Electric vehicles: double, double toil and bubble


Two more data points this wintry morning to back up our assertion last week that there’s currently the mother of all bubbles in the electric vehicle market.

First up, there’s the share price of a Nasdaq-listed company called Arcimoto:

Errr, what’s going on here? Well, if you don’t know the $542m business, it produces “affordable, practical, and joyful pure electric vehicles” for consumers and businesses like DHL. Its initial product is called the FUV (not to be confused with this article, which undoubtedly will be deemed FUD) which, believe it or not, stands for “The Fun Utility Vehicle”.

A happy couple in the FUV. © Arcimoto

The electric heir to the Reliant Robin starts at $17,900, and according to the company’s latest 10-Q filing, Arcimoto has produced 79 — yes, 79 — of them year-to-date. It promises four further vehicles, including the “Deliverator”, a delivery van, in the coming year.

Yet, with just $1.5m of sales year-to-date, or $2m annualised, that puts its current EV/sales multiple at a rather aggressive 210 times trailing revenue. Investors don’t seem to think it’s too expensive though: on Friday the company announced it was raising another $15m of stock at above the market price.

Arcimoto isn’t the only example. You may recall last week that Arrival, a UK-based electric vehicle manufacturer, is set to go public via yet another Spac deal with a valuation of $5.4bn.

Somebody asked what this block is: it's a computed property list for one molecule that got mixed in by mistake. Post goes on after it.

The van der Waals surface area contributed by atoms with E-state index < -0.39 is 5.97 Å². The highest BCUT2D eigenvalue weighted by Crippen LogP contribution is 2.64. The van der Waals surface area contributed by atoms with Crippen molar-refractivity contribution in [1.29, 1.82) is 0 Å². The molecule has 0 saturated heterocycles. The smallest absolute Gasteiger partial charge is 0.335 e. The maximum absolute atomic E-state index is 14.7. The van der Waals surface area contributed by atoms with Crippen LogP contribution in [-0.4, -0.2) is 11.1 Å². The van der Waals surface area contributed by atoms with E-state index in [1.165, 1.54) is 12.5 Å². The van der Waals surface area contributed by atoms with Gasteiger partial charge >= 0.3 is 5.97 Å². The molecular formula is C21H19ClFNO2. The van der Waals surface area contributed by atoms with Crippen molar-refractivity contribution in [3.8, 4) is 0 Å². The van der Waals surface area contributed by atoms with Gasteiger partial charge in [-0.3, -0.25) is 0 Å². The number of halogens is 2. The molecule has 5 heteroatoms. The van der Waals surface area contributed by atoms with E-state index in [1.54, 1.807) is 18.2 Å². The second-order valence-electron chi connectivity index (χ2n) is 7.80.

Like Arcimoto, it’s a small company with a decent pre-order book, a promising product and some viable commercial partners, but what caught our attention was one slide in its investor presentation used to justify its future market capitalisation.

Open the below in a new tab, and cast your eyes down to the bottom of the screen:

Yes, you read the correctly, there’s a brand new valuation metric for you to now add to your models: EV/ TAM. TAM being, of course, Total Addressable Market. A popular acronym with companies where the economics don’t quite add up yet.

While it’s fine to compare enterprise value to a company’s annual revenues — as there’s some always some certainty that historical revenue stream will continue into the future — there is far less certainty that a company will capture some share of a market’s revenues in the future. In fact, at times there’s zero certainty.

So really, expressing a company’s valuation as a percentage of its total addressable market seems about as useful as just saying “I don’t know”.

Which is the same answer we’d give now if we were asked to predict who would be the winners of the current electric vehicle hype-cycle. Although, if we were to look back at the great pot-stock bubble of 2018 for a clue, the answer may well be “no one at all”.




Leave a comment